The 99%: The (Class) Difference Between “The Boy Who Lived” and “The Girl on Fire,” Part One
Harry Potter and The Hunger Games have nearly nothing in common, except for the small fact that these books, written for children and young adults, have managed to capture the imagination and rapt attention of readers of all ages. Their created worlds are wholly immersive; traveling to Hogwarts or District 12 means temporarily leaving your own space and coming to understand a new society with different ways of making meaning, finding success, doing good, and—as always—preserving hierarchy. The different ways that social class is handled in both series are independently insightful, but more interesting in comparison. Today I’ll focus discussion on more on Harry Potter; my next post will focus more on Katniss Everdeen.
J. K. Rowling’s Harry Potter series embraces familiar tropes of social class mythology in the creation of the wizarding world. The evil wizards and witches are, per usual, wealthy, though their wealth is nearly coincidental to their worldview—it seems that racism rather than classism would be a more apt paradigm (this despite the fact that the wizarding world seems disproportionately white). The evil wizards and witches are mostly “purebloods” who strive to eliminate Muggle blood from wizarding families—they shriek the term “Mudblood!” in the same dehumanizing way someone would use a racial slur. The Death Eaters are even cloaked in hooded capes reminiscent of Klan members. There’s a collision of privilege here, based on real class advantage and irrational, dangerous, imagined “racial” superiority.
Yet, the wizards are also almost all presented as wealthy, as old families with old bloodlines and old money, clinging to power for power’s sake. In contrast, Harry’s best friend Ron comes from a poorer family; he buys used schoolbooks, he wears hand-me-down robes, he receives homemade Christmas presents and can’t afford the newest broom. Hermione comes from a middle-class Muggle family, where both parents are dentists. Hagrid’s accent and lack of social polish show his low cultural capital; Dobby the house elf lives in servitude. In truth, most of Harry allies seem to have less class privilege that most of his enemies.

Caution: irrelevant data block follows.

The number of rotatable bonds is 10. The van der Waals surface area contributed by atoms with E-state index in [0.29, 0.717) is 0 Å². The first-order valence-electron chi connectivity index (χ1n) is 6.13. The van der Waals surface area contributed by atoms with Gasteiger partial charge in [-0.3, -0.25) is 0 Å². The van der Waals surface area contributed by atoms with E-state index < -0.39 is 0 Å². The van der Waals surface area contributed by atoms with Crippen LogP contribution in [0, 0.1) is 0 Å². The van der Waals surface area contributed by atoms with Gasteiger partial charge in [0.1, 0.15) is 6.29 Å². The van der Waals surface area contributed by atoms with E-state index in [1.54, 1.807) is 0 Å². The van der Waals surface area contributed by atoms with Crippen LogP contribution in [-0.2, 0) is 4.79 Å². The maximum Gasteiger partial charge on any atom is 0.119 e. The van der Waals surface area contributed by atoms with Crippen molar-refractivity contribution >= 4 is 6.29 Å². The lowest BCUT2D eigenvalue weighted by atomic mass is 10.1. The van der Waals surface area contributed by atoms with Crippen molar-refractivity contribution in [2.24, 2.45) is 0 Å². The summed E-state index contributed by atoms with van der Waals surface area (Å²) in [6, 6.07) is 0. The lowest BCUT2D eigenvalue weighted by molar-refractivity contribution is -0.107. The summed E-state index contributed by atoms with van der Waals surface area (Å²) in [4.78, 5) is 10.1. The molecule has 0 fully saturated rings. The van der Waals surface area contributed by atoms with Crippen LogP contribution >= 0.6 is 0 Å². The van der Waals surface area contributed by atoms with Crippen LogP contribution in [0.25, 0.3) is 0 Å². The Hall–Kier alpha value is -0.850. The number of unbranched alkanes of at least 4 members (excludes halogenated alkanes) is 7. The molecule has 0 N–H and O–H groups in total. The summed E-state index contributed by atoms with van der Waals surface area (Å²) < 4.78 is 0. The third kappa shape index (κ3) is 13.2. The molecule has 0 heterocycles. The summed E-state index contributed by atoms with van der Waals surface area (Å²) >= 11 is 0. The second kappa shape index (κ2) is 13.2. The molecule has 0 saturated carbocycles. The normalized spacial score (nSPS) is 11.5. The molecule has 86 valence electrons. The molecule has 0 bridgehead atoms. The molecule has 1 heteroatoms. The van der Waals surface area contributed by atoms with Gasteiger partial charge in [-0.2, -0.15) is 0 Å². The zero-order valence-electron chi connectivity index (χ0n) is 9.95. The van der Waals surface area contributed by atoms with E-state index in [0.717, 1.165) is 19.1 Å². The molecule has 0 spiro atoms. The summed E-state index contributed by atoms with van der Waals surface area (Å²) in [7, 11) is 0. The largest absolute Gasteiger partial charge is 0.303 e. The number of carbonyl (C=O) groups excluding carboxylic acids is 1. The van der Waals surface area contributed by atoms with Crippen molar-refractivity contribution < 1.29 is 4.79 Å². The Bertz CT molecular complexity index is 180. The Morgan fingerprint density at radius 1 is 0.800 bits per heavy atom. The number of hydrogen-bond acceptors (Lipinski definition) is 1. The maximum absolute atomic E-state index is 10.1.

Lest we forget, though, Harry himself is rich. His parents left him piles of galleons in Gringott’s. He can splurge and buy candy for his friends on the Hogwarts Express, and he can afford the newest, fanciest Firebolt. However, his class privilege seems “undone” by the poverty of his upbringing, brought about by his aunt and uncle’s neglect. By living under the stairs, nearly starving, and playing perfectly the part of abandoned orphan, Harry “redeems” himself for his wealth.
In contrast, The Hunger Games is more directly about class conflict: there’s the Capitol, which has money and power, and there are the Districts, which don’t. The Districts are intentionally impoverished as a way of keeping them ignorant and obedient. Money (or lack thereof) isn’t a metaphor in The Hunger Games, but it seems to be in Harry Potter, where social class becomes a marker for moral stature. If money is indicative of arrogance and prejudice—if not fully fledged evil—then disadvantage become the mark of goodness, familiarity, and trustworthiness. However, the conflict within Harry Potter is not about class (like it is in The Hunger Games); it’s about a broader concept of good verses evil that never truly acknowledges the extent to which, by implication, either of those are influenced by class status.
More broadly, Harry Potter masks class difference, while The Hunger Games accentuates it. Indeed, one of the more fantastical elements of Harry Potter is that it takes place entirely at a very elite boarding school, where all young witches and wizards are admitted based on their ability to perform magic, rather than their ability to pay. Meanwhile, prep schools in the real world remain bastions of economic elitism (for context, the New York Times reported this week that non-boarding private prep schools in Manhattan now cost upwards of $40,000 per year). Having characters of diverse class backgrounds attend the same school, with all the trappings of wealth, conceals class difference by appearing to elevate everyone.
In Harry Potter, then, social class is a way of telling us something about the characters more than the actual lived reality or a source of conflict that it becomes in The Hunger Games. This is because in the wizarding world, power doesn’t come just come from money and other forms of social privilege, power comes from magic—and it seems that magic is quite an equalizer.
But there’s no magic in The Hunger Games. While Harry was rescued from his room under the stairs and swept off into the land of magic, there’s no one to save Katniss from starving except herself. And when she gets swept away to a land of wealth and privilege, it’s to kill or be killed.
More on Katniss and The Hunger Games coming tomorrow!
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